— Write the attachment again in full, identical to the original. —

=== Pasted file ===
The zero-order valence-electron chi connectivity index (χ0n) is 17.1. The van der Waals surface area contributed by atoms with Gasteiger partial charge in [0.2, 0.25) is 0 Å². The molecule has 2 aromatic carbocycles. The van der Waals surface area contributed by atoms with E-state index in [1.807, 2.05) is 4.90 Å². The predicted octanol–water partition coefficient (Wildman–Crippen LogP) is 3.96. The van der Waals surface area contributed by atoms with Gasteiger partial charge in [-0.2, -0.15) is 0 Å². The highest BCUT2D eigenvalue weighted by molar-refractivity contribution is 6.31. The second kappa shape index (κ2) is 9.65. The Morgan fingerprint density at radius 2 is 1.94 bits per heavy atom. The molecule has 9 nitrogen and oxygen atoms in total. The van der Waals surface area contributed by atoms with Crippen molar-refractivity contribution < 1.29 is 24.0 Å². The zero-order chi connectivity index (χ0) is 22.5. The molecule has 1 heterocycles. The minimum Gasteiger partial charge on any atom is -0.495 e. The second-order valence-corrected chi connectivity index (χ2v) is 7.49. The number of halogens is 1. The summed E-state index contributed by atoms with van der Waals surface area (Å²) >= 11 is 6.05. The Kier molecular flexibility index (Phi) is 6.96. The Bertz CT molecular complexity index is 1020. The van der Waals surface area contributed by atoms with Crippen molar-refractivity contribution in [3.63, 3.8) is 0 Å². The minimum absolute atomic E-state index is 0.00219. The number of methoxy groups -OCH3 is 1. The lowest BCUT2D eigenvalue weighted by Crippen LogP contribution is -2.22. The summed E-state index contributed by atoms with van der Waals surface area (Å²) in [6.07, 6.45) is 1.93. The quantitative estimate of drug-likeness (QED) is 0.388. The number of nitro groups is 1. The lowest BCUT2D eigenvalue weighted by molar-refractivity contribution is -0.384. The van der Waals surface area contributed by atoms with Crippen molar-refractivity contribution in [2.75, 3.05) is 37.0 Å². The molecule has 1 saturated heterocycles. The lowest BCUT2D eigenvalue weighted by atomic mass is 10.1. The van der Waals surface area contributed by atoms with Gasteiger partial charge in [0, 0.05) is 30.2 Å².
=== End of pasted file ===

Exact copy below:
The zero-order valence-electron chi connectivity index (χ0n) is 17.1. The van der Waals surface area contributed by atoms with Gasteiger partial charge in [0.2, 0.25) is 0 Å². The molecule has 2 aromatic carbocycles. The van der Waals surface area contributed by atoms with E-state index in [1.807, 2.05) is 4.90 Å². The predicted octanol–water partition coefficient (Wildman–Crippen LogP) is 3.96. The van der Waals surface area contributed by atoms with Gasteiger partial charge in [-0.2, -0.15) is 0 Å². The highest BCUT2D eigenvalue weighted by molar-refractivity contribution is 6.31. The second kappa shape index (κ2) is 9.65. The Morgan fingerprint density at radius 2 is 1.94 bits per heavy atom. The molecule has 9 nitrogen and oxygen atoms in total. The van der Waals surface area contributed by atoms with Crippen molar-refractivity contribution < 1.29 is 24.0 Å². The zero-order chi connectivity index (χ0) is 22.5. The molecule has 1 heterocycles. The minimum Gasteiger partial charge on any atom is -0.495 e. The second-order valence-corrected chi connectivity index (χ2v) is 7.49. The number of halogens is 1. The summed E-state index contributed by atoms with van der Waals surface area (Å²) >= 11 is 6.05. The Kier molecular flexibility index (Phi) is 6.96. The Bertz CT molecular complexity index is 1020. The van der Waals surface area contributed by atoms with Crippen molar-refractivity contribution in [3.63, 3.8) is 0 Å². The minimum absolute atomic E-state index is 0.00219. The number of methoxy groups -OCH3 is 1. The lowest BCUT2D eigenvalue weighted by Crippen LogP contribution is -2.22. The summed E-state index contributed by atoms with van der Waals surface area (Å²) in [6.07, 6.45) is 1.93. The quantitative estimate of drug-likeness (QED) is 0.388. The number of nitro groups is 1. The lowest BCUT2D eigenvalue weighted by molar-refractivity contribution is -0.384. The van der Waals surface area contributed by atoms with Crippen molar-refractivity contribution in [2.75, 3.05) is 37.0 Å². The molecule has 1 saturated heterocycles. The lowest BCUT2D eigenvalue weighted by atomic mass is 10.1. The van der Waals surface area contributed by atoms with Gasteiger partial charge in [0, 0.05) is 30.2 Å².